The Boston Phoenix


Best base behavior

Other towns have championships and franchises. We've got characters. The Red Sox, especially, have characters, going back to Babe Ruth, whose drunken, wanton extravagance and madcap flamboyance with money forced management to put him on an allowance. After he was traded to New York after the Red Sox won their last World Series, in 1918 (Ruth, pitching, won two of the games), the Bambino made off with his winning ways but left his wackiness behind.

And so followed a tradition of weirdness that includes Jimmy Piersall sitting in the outfield and throwing rocks at the flagpole in the 1950s; Bill "Spaceman" Lee, loony lefty pitching hero of the 1975 World Series team, advocating the use of marijuana (his letter rebutting a tirade from City Councilor Albert "Dapper" O'Neil is a classic: "Dear sir: I feel I must inform you that some idiot is using your stationery"); and, more recently, Wade Boggs's addictions to sex and fried chicken, and Mo Vaughn's overturned pick-up truck and side trips to the Foxy Lady.

Piersall had pathos; Lee, irony and wit; Mo, gumption; and Boggs - well, he had an excellent mustache. But Carl Everett, the latest addition to the long line of crazies, has something more: genuine insanity. And menace, too. Who did not fear for the lives of the umpire and everyone else on the field in Carl's infamous foot-out-of-the-box rampage and head-butting fiasco? To his credit, he lets his bat do the talking too, and every time he's crossed the line, the next day he usually retorts with a game-winning home run or six RBIs; and those who point to him as a cause of the team's decline know damn well that without him the Sox would have been lucky to have a .500 season.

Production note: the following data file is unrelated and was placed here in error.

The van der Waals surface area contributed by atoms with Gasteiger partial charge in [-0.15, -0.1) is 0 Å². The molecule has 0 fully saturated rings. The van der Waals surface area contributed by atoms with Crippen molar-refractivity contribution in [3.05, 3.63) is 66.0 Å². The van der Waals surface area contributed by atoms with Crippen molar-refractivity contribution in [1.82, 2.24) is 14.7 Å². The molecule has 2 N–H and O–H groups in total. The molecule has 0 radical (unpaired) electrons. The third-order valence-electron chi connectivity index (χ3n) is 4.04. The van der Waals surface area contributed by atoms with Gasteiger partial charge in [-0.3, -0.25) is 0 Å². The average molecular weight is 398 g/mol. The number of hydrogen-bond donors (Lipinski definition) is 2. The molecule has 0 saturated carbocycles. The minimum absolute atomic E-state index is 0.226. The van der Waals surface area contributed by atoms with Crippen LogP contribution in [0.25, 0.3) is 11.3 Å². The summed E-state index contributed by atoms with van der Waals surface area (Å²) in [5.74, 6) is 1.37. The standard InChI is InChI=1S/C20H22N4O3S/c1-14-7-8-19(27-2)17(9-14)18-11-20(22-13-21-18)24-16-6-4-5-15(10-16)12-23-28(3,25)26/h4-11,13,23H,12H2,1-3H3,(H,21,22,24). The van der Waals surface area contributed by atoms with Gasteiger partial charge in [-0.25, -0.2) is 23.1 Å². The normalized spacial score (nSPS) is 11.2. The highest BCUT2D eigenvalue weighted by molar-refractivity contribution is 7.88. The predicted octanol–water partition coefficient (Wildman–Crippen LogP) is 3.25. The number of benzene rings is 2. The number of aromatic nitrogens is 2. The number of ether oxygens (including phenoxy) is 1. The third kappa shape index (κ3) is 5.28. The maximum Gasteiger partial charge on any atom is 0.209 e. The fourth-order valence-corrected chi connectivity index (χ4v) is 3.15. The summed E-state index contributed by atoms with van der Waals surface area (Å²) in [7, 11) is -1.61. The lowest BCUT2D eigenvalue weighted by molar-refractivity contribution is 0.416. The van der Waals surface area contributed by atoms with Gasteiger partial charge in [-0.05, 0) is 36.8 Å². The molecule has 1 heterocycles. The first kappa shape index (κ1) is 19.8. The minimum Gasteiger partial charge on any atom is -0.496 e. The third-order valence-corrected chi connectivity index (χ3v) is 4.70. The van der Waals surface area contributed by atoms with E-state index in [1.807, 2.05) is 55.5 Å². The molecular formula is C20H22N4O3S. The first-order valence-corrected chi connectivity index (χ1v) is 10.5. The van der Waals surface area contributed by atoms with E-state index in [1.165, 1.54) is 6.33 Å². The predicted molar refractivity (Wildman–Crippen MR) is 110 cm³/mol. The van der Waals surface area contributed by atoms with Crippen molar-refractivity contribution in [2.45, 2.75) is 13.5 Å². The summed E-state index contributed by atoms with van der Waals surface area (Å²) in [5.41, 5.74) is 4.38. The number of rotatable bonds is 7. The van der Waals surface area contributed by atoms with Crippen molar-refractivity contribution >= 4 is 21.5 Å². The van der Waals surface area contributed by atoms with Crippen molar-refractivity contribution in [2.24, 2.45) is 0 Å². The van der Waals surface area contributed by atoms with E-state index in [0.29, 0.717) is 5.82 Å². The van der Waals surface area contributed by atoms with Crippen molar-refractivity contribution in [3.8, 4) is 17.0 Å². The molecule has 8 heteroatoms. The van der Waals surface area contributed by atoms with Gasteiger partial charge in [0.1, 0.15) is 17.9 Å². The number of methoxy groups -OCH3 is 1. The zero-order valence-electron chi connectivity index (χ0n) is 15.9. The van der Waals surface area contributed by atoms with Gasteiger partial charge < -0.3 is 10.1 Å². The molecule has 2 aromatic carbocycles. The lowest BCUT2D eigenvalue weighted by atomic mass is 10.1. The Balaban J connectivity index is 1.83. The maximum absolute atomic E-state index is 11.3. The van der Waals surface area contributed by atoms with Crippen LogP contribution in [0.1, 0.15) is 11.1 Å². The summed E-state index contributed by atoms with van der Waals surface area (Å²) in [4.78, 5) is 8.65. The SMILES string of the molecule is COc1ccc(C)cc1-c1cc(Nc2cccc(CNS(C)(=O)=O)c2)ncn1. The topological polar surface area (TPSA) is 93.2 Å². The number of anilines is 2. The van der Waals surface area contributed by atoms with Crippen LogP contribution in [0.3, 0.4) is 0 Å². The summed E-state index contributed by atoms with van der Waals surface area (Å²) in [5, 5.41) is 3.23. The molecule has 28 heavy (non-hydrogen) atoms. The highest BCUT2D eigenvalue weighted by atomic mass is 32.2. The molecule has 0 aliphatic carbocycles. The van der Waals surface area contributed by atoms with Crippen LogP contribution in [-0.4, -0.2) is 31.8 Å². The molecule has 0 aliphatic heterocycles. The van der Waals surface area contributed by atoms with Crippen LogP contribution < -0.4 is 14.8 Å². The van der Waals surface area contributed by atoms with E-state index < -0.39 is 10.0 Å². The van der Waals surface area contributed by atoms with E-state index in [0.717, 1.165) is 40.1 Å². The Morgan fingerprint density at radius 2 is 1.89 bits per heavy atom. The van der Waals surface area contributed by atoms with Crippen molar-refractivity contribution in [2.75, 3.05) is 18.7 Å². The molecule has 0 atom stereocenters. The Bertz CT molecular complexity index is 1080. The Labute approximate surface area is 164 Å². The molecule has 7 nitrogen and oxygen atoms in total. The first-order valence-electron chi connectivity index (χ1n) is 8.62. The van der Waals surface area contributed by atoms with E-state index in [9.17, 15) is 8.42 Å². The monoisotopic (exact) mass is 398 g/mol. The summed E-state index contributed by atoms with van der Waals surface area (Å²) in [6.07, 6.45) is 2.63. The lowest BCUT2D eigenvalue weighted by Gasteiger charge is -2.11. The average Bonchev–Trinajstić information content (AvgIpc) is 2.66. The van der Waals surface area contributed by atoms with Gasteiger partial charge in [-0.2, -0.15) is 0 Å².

Everett is like a combination of the abusive parent and the dotty aunt. He complemented his alarming rages against manager Jimy Williams by offending fellow teammates and sports writer Dan Shaughnessy with doubts about the existence of dinosaurs and the moon landing. He is a source of both terror and hilarity, an excellent scapegoat, but also a rallying point for umbrage against all those things we secretly despise: fair play, team spirit, common sense, and the Boston Globe. When Red Sox fans say "Wait until next year," they are really looking forward to a new season of wackiness from their latest lunatic.
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